A: Different folks work on totally different projects. If you check out the USDS website you can see twelve different projects that give you a good flavor of the variety of stuff going on at the USDS.
I'm an individual contributor. I came on as a software engineer, but the team is small enough that people help out in all kinds of ways. For example, one things that the US Digital Service does is called a "discovery sprint." That involves a team of people spending a couple weeks or so digging into a topic to figure out what's working and what can be improved.
So far, I've been primarily helping with two discovery sprints. In the first sprint, we went to Afghanistan to see what sorts of issues were snagging people working there. We came back with three or four different important issues that we've been trying to help on.
The second discovery sprint that I've been working with involves how the government and the military hire people and clear them for specific roles. About a year ago, over twenty million Federal employees had their personal information stolen as part of a breach at the Office of Personnel Management. That was a terrible incident, but it prompted a lot of smart folks to ask how things could be improved. Parts of that system and process are now being improved and parts are being replaced. The Defense Digital Service has been observing that process, and I've been helping around the edges with some of that.
A: That's a great question. We're part of a larger organization called the United States Digital Service. The USDS started almost exactly two years ago as a startup at the White House. Since then, it's grown to a network of teams throughout the Federal Government.
Ash Carter, the Secretary of Defense, stood up the Defense Digital Service. The Defense Digital Service tries to bring good ideas, folks, and practices from industry to help solve problems for Department of Defense. It's a small team (fifteen or sixteen people), but we've got engineers, bureaucracy hackers, designers, and project managers. We're physically located in the Pentagon, which is pretty wild for someone used to wearing shorts and a T-shirt to work. I still wear shorts and a T-shirt most days. You can see Chris Lynch wearing a hoodie in this meeting with the Secretary of Defense:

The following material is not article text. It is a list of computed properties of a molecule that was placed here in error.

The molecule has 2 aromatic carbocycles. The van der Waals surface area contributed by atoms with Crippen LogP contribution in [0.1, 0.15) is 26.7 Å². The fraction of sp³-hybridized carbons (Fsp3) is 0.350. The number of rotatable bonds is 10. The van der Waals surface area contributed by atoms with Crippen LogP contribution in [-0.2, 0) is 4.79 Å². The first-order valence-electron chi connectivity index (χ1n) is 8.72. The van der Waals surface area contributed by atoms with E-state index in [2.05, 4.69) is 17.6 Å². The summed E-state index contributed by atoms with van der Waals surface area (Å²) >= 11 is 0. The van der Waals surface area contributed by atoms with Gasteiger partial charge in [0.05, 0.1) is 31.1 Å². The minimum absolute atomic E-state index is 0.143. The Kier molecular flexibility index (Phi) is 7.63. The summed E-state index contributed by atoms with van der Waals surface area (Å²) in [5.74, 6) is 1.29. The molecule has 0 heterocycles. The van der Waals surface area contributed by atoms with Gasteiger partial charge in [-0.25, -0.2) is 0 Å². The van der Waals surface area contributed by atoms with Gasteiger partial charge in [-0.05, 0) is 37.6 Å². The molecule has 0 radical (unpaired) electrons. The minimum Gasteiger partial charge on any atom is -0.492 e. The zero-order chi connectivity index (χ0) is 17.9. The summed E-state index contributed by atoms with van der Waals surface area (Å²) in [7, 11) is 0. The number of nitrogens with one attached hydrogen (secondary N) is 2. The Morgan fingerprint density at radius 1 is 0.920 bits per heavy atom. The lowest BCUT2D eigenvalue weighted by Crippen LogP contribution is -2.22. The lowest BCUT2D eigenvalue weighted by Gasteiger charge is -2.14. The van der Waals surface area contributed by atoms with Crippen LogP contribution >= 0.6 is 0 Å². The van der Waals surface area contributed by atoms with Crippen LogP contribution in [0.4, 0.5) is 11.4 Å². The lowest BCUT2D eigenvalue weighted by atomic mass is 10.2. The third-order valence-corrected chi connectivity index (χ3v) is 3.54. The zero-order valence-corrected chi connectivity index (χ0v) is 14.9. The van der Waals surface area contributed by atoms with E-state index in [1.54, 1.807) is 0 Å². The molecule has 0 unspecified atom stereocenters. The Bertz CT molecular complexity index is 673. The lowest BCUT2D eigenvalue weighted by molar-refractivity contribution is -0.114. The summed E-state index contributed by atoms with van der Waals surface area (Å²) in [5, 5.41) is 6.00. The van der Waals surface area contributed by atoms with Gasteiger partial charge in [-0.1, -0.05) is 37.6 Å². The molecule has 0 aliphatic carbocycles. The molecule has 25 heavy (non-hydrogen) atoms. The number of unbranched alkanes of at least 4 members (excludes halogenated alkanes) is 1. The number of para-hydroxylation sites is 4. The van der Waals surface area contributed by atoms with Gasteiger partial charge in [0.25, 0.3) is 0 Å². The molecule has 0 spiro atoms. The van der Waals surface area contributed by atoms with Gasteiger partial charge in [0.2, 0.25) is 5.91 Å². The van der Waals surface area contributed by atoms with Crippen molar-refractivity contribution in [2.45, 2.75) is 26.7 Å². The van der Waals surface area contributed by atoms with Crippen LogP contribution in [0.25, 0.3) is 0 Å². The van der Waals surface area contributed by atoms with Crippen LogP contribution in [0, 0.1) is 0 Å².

As far as projects, an early effort discovered and fixed a problem where thousands of medical records for veterans were getting silently dropped on the floor if a doctor selected the wrong dropdown when scanning a document. Another project called Hack the Pentagon was the first bug bounty program in the Federal Government. Folks in industry know that paying for security vulnerabilities can make products more secure, but the US government hadn't really caught on to bug bounties before. That project alone has the potential to protect millions of citizens.
The Defense Digital Service is also helping with part of the next-generation GPS system, and they're also working to replace a tool called the Defense Travel System that the military uses for booking travel. One of my colleagues says that for people looking to improve things, "it's not a target-rich environment; it's an environment made of targets." So one of the challenges is narrowing down the projects that would have the most impact, but also have a solid chance of success.
A: The one-sentence answer is that we're trying to make government work better by bringing in top talent and best practices from the technology industry. We've got software engineers, designers, bureaucracy hackers, and even procurement folks.
We have four main focus areas:
- Improving critical digital services for people. Think public-facing services and web forms. User-centered design and agile software development helps with these sort of projects.
- Rethinking how the government builds and buys digital services. I never realized how much of an impact procurement has on the lives of regular people. It turns out that procurement matters a lot.
- Initiating the development of common platforms and standards. For example, the USDS and 18F collaborated on U.S. Web Design Standards that make it easier and faster to build websites.
- Bringing top technical talent into public service.
For tech folks, government now represents a third option besides industry and academia. I love that.
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